Brown, William Wells

Brown, William Wells, 1814–84, African-American abolitionist, writer, and doctor, b. near Lexington, Ky. Born into slavery, the child of a black slave mother and a white slaveholding father, Brown fled (1834) from Missouri to freedom in Ohio, eventually settling in Boston. Self-educated, he became by the early 1840s an abolitionist lecturer and authored a popular autobiography (1847). He then spent years (1849–54) in Europe, giving antislavery lectures and presenting panoramas depicting American slavery. He also wrote what are believed to be the first travelogue (Three Years in Europe, 1852) and the first novel (Clotel, 1853) by an African American. After British friends purchased his freedom (1854), he returned to Boston, published the autobiographical The American Fugitive in Europe (1855), and continued to give lectures advocating abolition and temperance. Writing numerous works on African-American life and history, travel books, plays, and a memoir, he became one of the country's most prolific African-American authors. Brown, who had done some medical work while enslaved, later studied homeopathic medicine and became a practicing physician.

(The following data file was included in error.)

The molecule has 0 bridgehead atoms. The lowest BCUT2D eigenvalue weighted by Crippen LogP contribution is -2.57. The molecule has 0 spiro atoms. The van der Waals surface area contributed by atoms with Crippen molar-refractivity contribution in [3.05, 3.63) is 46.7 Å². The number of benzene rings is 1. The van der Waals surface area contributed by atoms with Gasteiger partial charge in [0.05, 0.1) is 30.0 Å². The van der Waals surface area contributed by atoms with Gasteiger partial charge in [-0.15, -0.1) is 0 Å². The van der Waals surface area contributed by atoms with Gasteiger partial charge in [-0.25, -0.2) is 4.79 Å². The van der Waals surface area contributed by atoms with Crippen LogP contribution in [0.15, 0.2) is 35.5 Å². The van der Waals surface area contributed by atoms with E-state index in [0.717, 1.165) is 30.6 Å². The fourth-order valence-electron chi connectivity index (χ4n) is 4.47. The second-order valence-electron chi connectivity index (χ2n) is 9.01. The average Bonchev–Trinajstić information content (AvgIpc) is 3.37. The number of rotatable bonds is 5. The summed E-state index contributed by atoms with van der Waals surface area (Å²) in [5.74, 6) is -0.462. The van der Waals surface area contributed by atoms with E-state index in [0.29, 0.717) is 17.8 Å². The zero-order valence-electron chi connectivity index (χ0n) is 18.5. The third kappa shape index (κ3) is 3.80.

See biographies by E. Farrison (1969) and E. Greenspan (2015).

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